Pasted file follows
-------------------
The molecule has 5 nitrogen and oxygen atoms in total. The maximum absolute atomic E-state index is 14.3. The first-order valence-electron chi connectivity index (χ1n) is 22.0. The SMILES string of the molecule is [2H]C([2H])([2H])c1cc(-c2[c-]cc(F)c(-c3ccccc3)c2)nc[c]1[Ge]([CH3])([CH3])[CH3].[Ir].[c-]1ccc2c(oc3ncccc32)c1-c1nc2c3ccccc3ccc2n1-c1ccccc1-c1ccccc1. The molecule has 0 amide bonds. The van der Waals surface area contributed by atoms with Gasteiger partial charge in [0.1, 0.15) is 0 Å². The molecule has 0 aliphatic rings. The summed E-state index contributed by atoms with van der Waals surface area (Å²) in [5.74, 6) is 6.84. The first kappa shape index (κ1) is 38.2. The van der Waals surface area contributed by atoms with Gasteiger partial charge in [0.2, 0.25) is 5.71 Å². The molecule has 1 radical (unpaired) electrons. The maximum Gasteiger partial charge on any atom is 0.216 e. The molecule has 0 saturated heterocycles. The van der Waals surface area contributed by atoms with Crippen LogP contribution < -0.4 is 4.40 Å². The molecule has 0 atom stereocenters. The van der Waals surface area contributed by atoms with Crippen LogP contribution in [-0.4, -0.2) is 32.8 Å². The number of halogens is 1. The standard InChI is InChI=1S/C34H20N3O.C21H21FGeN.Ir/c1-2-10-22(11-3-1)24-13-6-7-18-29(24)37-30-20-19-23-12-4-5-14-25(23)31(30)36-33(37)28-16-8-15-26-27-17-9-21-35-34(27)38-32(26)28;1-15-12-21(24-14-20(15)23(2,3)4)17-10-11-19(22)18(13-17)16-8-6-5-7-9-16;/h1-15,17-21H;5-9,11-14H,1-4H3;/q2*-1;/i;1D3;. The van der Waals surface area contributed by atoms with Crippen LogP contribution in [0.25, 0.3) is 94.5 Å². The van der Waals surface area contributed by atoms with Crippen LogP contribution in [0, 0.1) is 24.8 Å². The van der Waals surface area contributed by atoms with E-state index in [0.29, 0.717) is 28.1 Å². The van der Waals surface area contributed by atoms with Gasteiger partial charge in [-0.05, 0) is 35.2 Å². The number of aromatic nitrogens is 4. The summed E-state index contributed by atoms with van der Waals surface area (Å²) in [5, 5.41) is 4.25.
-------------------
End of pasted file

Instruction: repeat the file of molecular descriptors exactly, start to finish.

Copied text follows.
The molecule has 5 nitrogen and oxygen atoms in total. The maximum absolute atomic E-state index is 14.3. The first-order valence-electron chi connectivity index (χ1n) is 22.0. The SMILES string of the molecule is [2H]C([2H])([2H])c1cc(-c2[c-]cc(F)c(-c3ccccc3)c2)nc[c]1[Ge]([CH3])([CH3])[CH3].[Ir].[c-]1ccc2c(oc3ncccc32)c1-c1nc2c3ccccc3ccc2n1-c1ccccc1-c1ccccc1. The molecule has 0 amide bonds. The van der Waals surface area contributed by atoms with Gasteiger partial charge in [0.1, 0.15) is 0 Å². The molecule has 0 aliphatic rings. The summed E-state index contributed by atoms with van der Waals surface area (Å²) in [5.74, 6) is 6.84. The first kappa shape index (κ1) is 38.2. The van der Waals surface area contributed by atoms with Gasteiger partial charge in [0.2, 0.25) is 5.71 Å². The molecule has 1 radical (unpaired) electrons. The maximum Gasteiger partial charge on any atom is 0.216 e. The molecule has 0 saturated heterocycles. The van der Waals surface area contributed by atoms with Crippen LogP contribution < -0.4 is 4.40 Å². The molecule has 0 atom stereocenters. The van der Waals surface area contributed by atoms with Crippen LogP contribution in [-0.4, -0.2) is 32.8 Å². The number of halogens is 1. The standard InChI is InChI=1S/C34H20N3O.C21H21FGeN.Ir/c1-2-10-22(11-3-1)24-13-6-7-18-29(24)37-30-20-19-23-12-4-5-14-25(23)31(30)36-33(37)28-16-8-15-26-27-17-9-21-35-34(27)38-32(26)28;1-15-12-21(24-14-20(15)23(2,3)4)17-10-11-19(22)18(13-17)16-8-6-5-7-9-16;/h1-15,17-21H;5-9,11-14H,1-4H3;/q2*-1;/i;1D3;. The van der Waals surface area contributed by atoms with Crippen LogP contribution in [0.25, 0.3) is 94.5 Å². The van der Waals surface area contributed by atoms with Crippen LogP contribution in [0, 0.1) is 24.8 Å². The van der Waals surface area contributed by atoms with E-state index in [0.29, 0.717) is 28.1 Å². The van der Waals surface area contributed by atoms with Gasteiger partial charge in [-0.05, 0) is 35.2 Å². The number of aromatic nitrogens is 4. The summed E-state index contributed by atoms with van der Waals surface area (Å²) in [5, 5.41) is 4.25.